Tagomi is case in point for a complex character whose storylines receive a significant emotional weight. A primary problem for The Man in the High Castle to overcome was that nearly all of its primary characters were going to be either Nazis or Japanese fascists, whether or not they were actual officers within those systems as well. The show would have to show these characters as humans with complex lives (a big hit or miss with this series as a whole) but also never lose sight that they were parts of the system that thrives on inhumanity. Tagomi and Smith are the two closest story successes in this regard, the former noting to his daughter-in-law Juliana that in that particular world, she seemed to have a purpose, a meaning, and a freedom. It’s more true than Tagomi could have predicted. Juliana further illuminates the eerie parallels between the two worlds so far. In the world where Juliana has found purpose in her peace movement to ban the bomb, Tagomi had lost his purpose. He had become suicidal, a tendency Juliana thought he had acted upon when she had seemingly lost him in the fog by a bridge. There’s no explanation of exactly what happened there, but the explanation isn’t particularly necessary, either. The quiet silences and notes from Tagomi and Juliana are quite enough on their own. The thematic undercurrent of Tagomi finding a lifeline and a greater purpose in a world where he had lost so much is an incredibly rich and complex one, evidence that this show can embrace complexity in multiple universes when it desires to do so. For now, it appears that Tagomi must take what he has learned here and go forth for Hitler had taken his last breaths.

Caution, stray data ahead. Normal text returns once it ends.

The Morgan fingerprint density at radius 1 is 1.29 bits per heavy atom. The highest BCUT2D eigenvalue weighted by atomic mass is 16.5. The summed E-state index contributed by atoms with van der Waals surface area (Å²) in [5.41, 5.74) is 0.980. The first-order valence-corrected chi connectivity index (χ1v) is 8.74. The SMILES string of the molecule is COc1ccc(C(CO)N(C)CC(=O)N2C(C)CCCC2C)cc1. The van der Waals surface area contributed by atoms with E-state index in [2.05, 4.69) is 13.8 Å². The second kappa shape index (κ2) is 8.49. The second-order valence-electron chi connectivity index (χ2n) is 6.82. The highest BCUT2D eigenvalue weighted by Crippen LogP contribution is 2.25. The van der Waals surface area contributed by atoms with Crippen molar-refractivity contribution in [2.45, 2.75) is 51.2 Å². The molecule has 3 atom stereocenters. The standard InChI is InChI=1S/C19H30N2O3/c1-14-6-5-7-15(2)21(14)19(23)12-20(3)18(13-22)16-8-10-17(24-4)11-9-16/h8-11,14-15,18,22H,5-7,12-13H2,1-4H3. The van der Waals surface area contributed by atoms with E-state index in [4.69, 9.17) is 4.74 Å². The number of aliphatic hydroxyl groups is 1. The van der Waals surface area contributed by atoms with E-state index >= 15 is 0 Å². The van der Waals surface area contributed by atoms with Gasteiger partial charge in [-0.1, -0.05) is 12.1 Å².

Great/Not So Great Moments Not Mentioned Above:
+Juliana noting that she had seen Joe killing Resistance members in the
+Evidence that Nazi agents had shot the Crown Prince. I have to say, the absence of the Crown Prince and Princess has been quite notable this season and it’s a shame
+Tagomi practicing kintsugi and gifting it to his grandson is the type of thematic motif I don’t expect from this show so color me pleasantly surprised
-“She’s going to get what she deserves.” I honestly think that maybe I should go back and lower every episode by a full grade where Gary opens his mouth
Episode Title: Loose Lips
Written by: Rick Cleveland
Directed by: Alex Zakrzewski
Image Courtesy: Amazon
Every review from now on will have links to organizations who are in need of resources. Please contribute if you are able:
Syrian Refugee/Refugee Crises
Women’s Reproductive Rights